- To provide a unified framework for policy analysis, the new approach should make it easy to embed a model of financial crises into the standard business cycle models (i.e., the dynamic stochastic general equilibrium models).
I have elsewhere attempted to construct a theoretical model that satisfies these requirements, in which I assume that assets such as real estate now function as media of exchange given the development of liquid asset markets but are unable to fulfil this function during a financial crisis (see Kobayashi 2009a). With a model like this, we can regard a financial crisis as the disappearance of media of exchange, which triggers a sharp fall in aggregate demand. In this case, both macroeconomic policy (fiscal and monetary policy) and bad asset disposals can be understood as responses targeting the same goal – restoring the amounts of media of exchange (inside and outside monies). Thus we can compare and analyse these policies in an integrated context.
Bad asset disposal should not be left to financial community insiders
If macroeconomic policy and financial stabilisation through bad asset disposals are designed to eradicate the same externality, financial stabilisation is not just a problem for the financial community – it is crucial for the recovery of the overall economy. Therefore, the design and execution of policies capable of disposing of non-performing assets are not tasks that should be left to financial community insiders. We need to openly discuss what financial stabilisation policies should look like (for practical lessons on the policy package from Japan’s experience, see Kobayashi 2008, 2009b). Bad asset disposals including capital injections for financial institutions (or temporary nationalisation) and the rehabilitation of debt-ridden borrowers must be considered alongside fiscal stimuli and monetary easing, with a new awareness that they also constitute macroeconomic policies. Perhaps, we need to adopt a new paradigm of economic thought.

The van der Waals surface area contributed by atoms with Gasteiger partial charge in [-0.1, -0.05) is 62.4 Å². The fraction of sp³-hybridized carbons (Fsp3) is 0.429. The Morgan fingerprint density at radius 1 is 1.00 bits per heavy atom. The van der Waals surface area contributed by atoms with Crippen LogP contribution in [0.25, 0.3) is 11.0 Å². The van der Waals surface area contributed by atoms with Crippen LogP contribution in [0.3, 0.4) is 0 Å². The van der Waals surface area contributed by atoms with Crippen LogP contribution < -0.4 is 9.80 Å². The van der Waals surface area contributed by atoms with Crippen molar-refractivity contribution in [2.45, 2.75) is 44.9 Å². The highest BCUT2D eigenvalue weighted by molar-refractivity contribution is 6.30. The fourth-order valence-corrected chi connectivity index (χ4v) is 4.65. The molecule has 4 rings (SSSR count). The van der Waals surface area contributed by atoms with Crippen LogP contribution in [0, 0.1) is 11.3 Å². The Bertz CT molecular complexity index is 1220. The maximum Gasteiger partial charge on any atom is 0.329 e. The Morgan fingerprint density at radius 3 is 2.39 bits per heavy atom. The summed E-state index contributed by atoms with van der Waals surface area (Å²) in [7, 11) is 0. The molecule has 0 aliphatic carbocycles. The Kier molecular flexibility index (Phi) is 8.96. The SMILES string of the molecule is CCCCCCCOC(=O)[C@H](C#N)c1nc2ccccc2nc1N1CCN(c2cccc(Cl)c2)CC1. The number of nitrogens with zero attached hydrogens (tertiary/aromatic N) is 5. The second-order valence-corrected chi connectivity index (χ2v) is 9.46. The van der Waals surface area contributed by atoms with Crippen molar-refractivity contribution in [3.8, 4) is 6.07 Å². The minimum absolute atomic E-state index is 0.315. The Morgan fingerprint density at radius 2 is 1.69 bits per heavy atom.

Chari, V. V., P. J. Kehoe, and E. R. McGrattan (2007). "Business Cycle Accounting," Econometrica, vol. 75(3), pages 781-836, 05.
Kobayashi, K. (2008). “Financial Crisis Management: Lesson from Japan’s Failure.” VoxEU.org, 27 October 2008.
Kobayashi, K. (2009a). “Financial Crises and Assets as Media of Exchange.” Mimeo.
Kobayashi, K. (2009b). “Some Reasons Why a New Crisis Needs a New Paradigm of Economic Thought.” RIETI Report No.108 July 31, 2009
Lagos, R., and R. Wright (2005). “A unified framework for monetary theory and policy analysis.” Journal of Political Economy 113 (3): 463–484.